I think Gadamer sums up the theme of the chapter well at the very end. He is interested in exploring the notion of truth in the field of the human sciences. What he will discover is that:

the experience of the work of art includes understanding – and thus represents a hermeneutical phenomenon – but not at all in the sense of scientific method. Rather, understanding belongs to the encounter with the work of art itself, and so this belonging can be illuminated only on the basis of the mode of being of the work or art itself. p87

This exploration is quite amazing, since it opens up the possibility that scientific method may not lay sole claim to the truth, and that other forms of enquiry may be equally valid. If we now start at the beginning of the chapter, we learn how the modern ideas of modelling the human sciences on natural sciences can be traced back to Helmholtz (1821 – 1894), who did not believe in “sudden flashes of intuition” and regarding scientific work as “the self-conscious work of drawing iron-clad conclusions.”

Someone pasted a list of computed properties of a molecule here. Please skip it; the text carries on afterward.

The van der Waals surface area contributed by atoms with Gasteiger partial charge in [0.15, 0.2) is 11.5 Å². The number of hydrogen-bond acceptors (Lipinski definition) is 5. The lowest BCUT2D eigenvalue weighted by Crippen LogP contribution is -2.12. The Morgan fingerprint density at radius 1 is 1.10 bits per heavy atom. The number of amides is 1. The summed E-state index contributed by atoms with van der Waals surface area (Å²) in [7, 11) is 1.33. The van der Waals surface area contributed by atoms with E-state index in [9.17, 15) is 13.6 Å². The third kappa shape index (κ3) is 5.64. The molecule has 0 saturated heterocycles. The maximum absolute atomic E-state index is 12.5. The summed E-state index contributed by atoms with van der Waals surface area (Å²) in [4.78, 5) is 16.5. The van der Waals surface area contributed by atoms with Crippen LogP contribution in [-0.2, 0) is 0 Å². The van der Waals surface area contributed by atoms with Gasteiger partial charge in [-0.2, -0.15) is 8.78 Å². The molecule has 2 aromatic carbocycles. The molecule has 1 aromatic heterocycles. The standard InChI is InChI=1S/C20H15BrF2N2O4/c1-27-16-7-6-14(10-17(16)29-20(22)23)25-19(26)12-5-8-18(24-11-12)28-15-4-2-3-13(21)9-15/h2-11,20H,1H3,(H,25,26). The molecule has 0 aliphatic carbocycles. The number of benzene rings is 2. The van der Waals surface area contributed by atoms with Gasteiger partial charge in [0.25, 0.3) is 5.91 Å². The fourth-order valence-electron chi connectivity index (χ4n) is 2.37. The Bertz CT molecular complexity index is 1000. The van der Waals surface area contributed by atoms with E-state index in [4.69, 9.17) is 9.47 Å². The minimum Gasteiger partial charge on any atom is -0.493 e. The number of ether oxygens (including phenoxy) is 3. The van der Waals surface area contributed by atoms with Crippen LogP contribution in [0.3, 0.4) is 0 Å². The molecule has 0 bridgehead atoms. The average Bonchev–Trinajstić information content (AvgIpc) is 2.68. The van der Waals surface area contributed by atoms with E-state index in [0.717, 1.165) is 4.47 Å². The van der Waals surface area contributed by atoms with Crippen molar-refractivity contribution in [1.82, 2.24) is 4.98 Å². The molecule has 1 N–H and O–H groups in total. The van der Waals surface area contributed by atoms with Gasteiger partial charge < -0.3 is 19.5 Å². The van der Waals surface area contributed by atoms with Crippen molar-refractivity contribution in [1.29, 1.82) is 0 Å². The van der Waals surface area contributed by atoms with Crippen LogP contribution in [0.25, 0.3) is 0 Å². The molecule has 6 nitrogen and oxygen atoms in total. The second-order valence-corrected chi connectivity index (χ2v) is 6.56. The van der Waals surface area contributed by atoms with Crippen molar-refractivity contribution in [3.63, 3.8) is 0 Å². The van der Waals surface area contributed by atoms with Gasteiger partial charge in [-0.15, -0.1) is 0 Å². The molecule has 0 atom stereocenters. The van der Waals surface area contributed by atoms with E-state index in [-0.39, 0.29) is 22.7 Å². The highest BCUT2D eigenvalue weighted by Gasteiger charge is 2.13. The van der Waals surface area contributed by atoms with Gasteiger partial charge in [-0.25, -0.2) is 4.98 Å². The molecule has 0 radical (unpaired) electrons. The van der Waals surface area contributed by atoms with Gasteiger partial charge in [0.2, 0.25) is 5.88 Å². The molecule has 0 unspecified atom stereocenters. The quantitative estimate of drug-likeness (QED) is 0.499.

Where Gadamer takes us after a discussion of Helmholtz is startling. Rather than seeing the human sciences in any way inferior to the natural sciences, if one possesses “the natural heritage of German classicism, they carried forward the proud awareness that they were the true representatives of humanism.” p8

I am going to offer Wikipedia’s definition of German or Wiemar Classicism for a reason:

Weimar Classicism (German “Weimarer Klassik”) is a cultural and literary movement of Europe. Followers attempted to establish a new humanism by synthesizing Romantic, classical and Enlightenment ideas. The movement, from 1772 until 1805, involved Johann Wolfgang Goethe, Johann Gottfried Herder, Friedrich Schiller and Christoph Martin Wieland, and often concentrated on Goethe and Schiller during the period 1788–1805.